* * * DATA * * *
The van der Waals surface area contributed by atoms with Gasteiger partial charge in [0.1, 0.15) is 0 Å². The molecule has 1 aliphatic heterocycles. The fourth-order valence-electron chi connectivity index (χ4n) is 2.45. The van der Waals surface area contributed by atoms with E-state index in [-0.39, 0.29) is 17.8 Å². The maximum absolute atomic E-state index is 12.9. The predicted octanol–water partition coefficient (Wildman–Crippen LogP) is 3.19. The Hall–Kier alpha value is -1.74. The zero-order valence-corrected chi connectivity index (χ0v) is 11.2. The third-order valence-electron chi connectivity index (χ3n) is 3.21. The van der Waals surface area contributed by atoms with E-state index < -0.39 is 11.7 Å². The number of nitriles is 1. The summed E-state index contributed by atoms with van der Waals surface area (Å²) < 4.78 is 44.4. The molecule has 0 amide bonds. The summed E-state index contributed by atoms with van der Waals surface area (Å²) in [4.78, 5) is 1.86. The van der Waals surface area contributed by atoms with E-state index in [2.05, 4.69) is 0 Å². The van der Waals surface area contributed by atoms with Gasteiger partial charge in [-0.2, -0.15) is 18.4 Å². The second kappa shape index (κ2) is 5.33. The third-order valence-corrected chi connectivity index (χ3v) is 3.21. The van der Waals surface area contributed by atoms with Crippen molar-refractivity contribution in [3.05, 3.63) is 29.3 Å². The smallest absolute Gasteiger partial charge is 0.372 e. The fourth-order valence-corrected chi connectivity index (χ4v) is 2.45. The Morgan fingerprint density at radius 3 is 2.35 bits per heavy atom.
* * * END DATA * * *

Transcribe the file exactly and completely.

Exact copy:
The van der Waals surface area contributed by atoms with Gasteiger partial charge in [0.1, 0.15) is 0 Å². The molecule has 1 aliphatic heterocycles. The fourth-order valence-electron chi connectivity index (χ4n) is 2.45. The van der Waals surface area contributed by atoms with E-state index in [-0.39, 0.29) is 17.8 Å². The maximum absolute atomic E-state index is 12.9. The predicted octanol–water partition coefficient (Wildman–Crippen LogP) is 3.19. The Hall–Kier alpha value is -1.74. The zero-order valence-corrected chi connectivity index (χ0v) is 11.2. The third-order valence-electron chi connectivity index (χ3n) is 3.21. The van der Waals surface area contributed by atoms with E-state index < -0.39 is 11.7 Å². The number of nitriles is 1. The summed E-state index contributed by atoms with van der Waals surface area (Å²) < 4.78 is 44.4. The molecule has 0 amide bonds. The summed E-state index contributed by atoms with van der Waals surface area (Å²) in [4.78, 5) is 1.86. The van der Waals surface area contributed by atoms with E-state index in [2.05, 4.69) is 0 Å². The van der Waals surface area contributed by atoms with Gasteiger partial charge in [-0.2, -0.15) is 18.4 Å². The second kappa shape index (κ2) is 5.33. The third-order valence-corrected chi connectivity index (χ3v) is 3.21. The van der Waals surface area contributed by atoms with Crippen molar-refractivity contribution in [3.05, 3.63) is 29.3 Å². The smallest absolute Gasteiger partial charge is 0.372 e. The fourth-order valence-corrected chi connectivity index (χ4v) is 2.45. The Morgan fingerprint density at radius 3 is 2.35 bits per heavy atom.